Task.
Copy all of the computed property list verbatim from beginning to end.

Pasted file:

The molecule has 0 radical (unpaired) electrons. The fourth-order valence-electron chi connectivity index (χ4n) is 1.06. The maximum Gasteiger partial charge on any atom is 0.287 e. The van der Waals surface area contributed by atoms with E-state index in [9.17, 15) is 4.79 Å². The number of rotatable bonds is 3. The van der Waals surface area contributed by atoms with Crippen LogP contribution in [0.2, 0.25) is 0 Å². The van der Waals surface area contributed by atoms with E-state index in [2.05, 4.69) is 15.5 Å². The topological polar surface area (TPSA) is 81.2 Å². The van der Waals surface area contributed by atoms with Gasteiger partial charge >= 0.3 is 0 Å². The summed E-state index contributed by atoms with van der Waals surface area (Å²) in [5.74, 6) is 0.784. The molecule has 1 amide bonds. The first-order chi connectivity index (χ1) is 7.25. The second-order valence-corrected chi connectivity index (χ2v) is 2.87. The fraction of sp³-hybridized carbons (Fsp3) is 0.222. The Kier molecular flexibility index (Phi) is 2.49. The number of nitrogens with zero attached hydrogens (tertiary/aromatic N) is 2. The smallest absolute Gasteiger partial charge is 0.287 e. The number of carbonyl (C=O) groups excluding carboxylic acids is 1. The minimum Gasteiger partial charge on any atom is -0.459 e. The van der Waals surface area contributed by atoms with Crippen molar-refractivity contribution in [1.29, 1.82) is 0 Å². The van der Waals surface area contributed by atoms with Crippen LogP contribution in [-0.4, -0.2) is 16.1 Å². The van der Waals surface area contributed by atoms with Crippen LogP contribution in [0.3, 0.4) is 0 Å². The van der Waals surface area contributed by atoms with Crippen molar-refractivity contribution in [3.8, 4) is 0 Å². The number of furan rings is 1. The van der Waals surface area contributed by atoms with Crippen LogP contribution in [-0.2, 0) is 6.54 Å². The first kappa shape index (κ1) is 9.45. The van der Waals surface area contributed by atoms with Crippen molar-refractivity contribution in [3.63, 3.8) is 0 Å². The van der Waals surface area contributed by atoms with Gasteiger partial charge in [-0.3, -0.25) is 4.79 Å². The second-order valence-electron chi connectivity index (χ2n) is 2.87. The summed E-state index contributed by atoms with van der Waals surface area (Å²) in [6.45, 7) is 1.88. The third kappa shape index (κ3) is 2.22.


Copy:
The molecule has 0 radical (unpaired) electrons. The fourth-order valence-electron chi connectivity index (χ4n) is 1.06. The maximum Gasteiger partial charge on any atom is 0.287 e. The van der Waals surface area contributed by atoms with E-state index in [9.17, 15) is 4.79 Å². The number of rotatable bonds is 3. The van der Waals surface area contributed by atoms with Crippen LogP contribution in [0.2, 0.25) is 0 Å². The van der Waals surface area contributed by atoms with E-state index in [2.05, 4.69) is 15.5 Å². The topological polar surface area (TPSA) is 81.2 Å². The van der Waals surface area contributed by atoms with Gasteiger partial charge >= 0.3 is 0 Å². The summed E-state index contributed by atoms with van der Waals surface area (Å²) in [5.74, 6) is 0.784. The molecule has 1 amide bonds. The first-order chi connectivity index (χ1) is 7.25. The second-order valence-corrected chi connectivity index (χ2v) is 2.87. The fraction of sp³-hybridized carbons (Fsp3) is 0.222. The Kier molecular flexibility index (Phi) is 2.49. The number of nitrogens with zero attached hydrogens (tertiary/aromatic N) is 2. The smallest absolute Gasteiger partial charge is 0.287 e. The number of carbonyl (C=O) groups excluding carboxylic acids is 1. The minimum Gasteiger partial charge on any atom is -0.459 e. The van der Waals surface area contributed by atoms with Crippen molar-refractivity contribution in [1.29, 1.82) is 0 Å². The van der Waals surface area contributed by atoms with Crippen LogP contribution in [-0.4, -0.2) is 16.1 Å². The van der Waals surface area contributed by atoms with Crippen LogP contribution in [0.3, 0.4) is 0 Å². The van der Waals surface area contributed by atoms with Crippen molar-refractivity contribution in [3.8, 4) is 0 Å². The number of furan rings is 1. The van der Waals surface area contributed by atoms with Crippen LogP contribution in [-0.2, 0) is 6.54 Å². The first kappa shape index (κ1) is 9.45. The van der Waals surface area contributed by atoms with Crippen molar-refractivity contribution in [3.63, 3.8) is 0 Å². The van der Waals surface area contributed by atoms with Gasteiger partial charge in [-0.3, -0.25) is 4.79 Å². The second-order valence-electron chi connectivity index (χ2n) is 2.87. The summed E-state index contributed by atoms with van der Waals surface area (Å²) in [6.45, 7) is 1.88. The third kappa shape index (κ3) is 2.22.